Tag Archives: graffiti

Reading Paris

Introduced as an attempt at “catching the graffiti twinkle of Paris”, this is the latest publication from New Utopia Press. Documenting a short trip made by Potiks to the French capital Lire Paris is a tourist’s-eye-view of the city captured between stops at the many boulangeries and cafés to be found there. Potiks takes on the role of a self described flâneur; observing and soaking up the atmosphere of Paris. Or, more specifically its famous graffiti culture. 

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Keepin’ it Offline

Fade is a new magazine produced by Backyard Parking, a self described ‘street culture’ publisher based in Milan. This initial issue, in Italian with an English translation, revolves around a single writer, Rised, and their personal ‘metro war’. Now, before going into its content it’s worth mentioning just how nicely produced this publication is; the magazine feels quality, with nicely sized images, and well edited content. The first half contains a sort of informal interview interspersed with various photographs of trains alongside associated actions and paraphernalia. Meanwhile the rest of the magazine is given over to trains from Italy and beyond that have been given a fresh coat of paint by the artist in question.

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New Kassel Graff

Located in the German federal state of Hesse, you could probably be forgiven for not having heard of the modest town of Kassel (although regular readers of Graffiti Review may recall the region from previous posts). ASAP Legends is a bit of a novelty in that it unashamedly covers newcomers to the streets of Kassel. Now, my immediate question on picking this magazine up was “is this just a load of toys?” However the magazine is built around a novel concept that unites newcomers to graffiti with old hands who are merely new to their adopted town. The publication is structured as a series of interviews with individual writers about their experience of the graffiti scene in Kassel. The result is a fairly text heavy publication, all in German, accompanied by a cool variety of styles and surfaces.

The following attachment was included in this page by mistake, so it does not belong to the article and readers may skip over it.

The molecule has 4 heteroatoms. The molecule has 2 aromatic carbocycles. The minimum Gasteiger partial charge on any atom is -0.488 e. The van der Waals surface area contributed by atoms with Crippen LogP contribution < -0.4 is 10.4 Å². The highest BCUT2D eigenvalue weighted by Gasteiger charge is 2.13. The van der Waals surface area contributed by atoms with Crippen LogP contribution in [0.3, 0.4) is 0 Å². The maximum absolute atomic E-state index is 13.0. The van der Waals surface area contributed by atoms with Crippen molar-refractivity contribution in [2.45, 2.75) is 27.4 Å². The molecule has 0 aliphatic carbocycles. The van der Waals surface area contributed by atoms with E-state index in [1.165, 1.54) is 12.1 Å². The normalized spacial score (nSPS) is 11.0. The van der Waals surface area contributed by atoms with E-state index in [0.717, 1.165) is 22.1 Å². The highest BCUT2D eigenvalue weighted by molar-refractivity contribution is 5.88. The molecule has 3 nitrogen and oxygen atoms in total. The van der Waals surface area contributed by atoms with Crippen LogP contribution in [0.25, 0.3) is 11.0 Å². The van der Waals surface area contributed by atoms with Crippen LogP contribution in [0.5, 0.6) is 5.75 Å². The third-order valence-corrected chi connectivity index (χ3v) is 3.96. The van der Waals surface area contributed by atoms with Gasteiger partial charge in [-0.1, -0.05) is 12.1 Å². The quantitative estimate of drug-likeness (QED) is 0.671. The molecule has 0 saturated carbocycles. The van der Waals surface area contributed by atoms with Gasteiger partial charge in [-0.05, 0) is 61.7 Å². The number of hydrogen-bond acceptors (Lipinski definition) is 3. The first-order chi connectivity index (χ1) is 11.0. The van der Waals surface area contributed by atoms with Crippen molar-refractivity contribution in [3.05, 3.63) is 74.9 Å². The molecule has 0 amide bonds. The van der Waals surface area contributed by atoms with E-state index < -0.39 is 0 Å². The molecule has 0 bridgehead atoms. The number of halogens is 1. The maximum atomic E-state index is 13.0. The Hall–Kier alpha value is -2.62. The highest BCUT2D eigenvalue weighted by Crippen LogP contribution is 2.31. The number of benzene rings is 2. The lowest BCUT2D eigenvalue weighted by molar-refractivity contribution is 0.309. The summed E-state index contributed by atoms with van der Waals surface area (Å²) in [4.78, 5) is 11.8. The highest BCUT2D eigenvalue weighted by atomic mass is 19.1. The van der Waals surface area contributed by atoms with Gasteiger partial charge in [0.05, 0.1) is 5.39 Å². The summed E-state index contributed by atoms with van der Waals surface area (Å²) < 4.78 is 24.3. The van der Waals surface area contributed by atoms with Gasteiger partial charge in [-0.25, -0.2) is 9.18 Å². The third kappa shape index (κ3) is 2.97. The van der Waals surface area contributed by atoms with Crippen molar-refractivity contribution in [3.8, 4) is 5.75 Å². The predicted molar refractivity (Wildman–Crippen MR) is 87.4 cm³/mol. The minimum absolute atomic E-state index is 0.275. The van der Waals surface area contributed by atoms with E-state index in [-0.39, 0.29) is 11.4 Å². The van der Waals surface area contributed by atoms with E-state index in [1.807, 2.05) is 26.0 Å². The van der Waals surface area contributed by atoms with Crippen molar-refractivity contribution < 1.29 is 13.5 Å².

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Is 52 weeks enough? Unsettling archaeology with graffiti recording

 By Dr Alex Hale

‘The archaeologist’s job is not to discover officially (and tell) the stories of the past. Rather, the goal of archaeology is to open people’s minds and disrupt received perceptions of society, politics, places, peoples and material culture.’

Doug Bailey 2017.


In 2015 an urban wall was photographed every week for 52 weeks. This act of recording aimed to capture the changing temporal nature of a city location and disrupt traditional archaeological timeframes. Graffiti sprayed on the wall came and went and appeared to lead to a destructive act of gentrification, driven in part by the ‘broken window’ theory. The unacknowledged driver of this cataclysmic event was not the graffiti but was in fact the urban waste disposal system, which left wheelie bins over flowing with rubbish adjacent to the wall. Through disrupted archaeological practice, this contribution explores creative urban spaces and hegemonic gentrification agendas. The project considers how the archaeological imagination (Gamble 2008, Shanks 2012) can be turned to unheard voices from across the graffiti world to ‘excavate’ urban change. It uses techniques such as repeat photography to unsettle traditional archaeological tropes of recording, in order to engage and consider the temporality of graffiti. By going beyond traditional archaeological methods it tests approaches that engage with unsettling material culture (modern graffiti) and sustains the need for disrupted approaches within the archaeologies of the contemporary past. 

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Gossenpost Interview

Gossenpost 2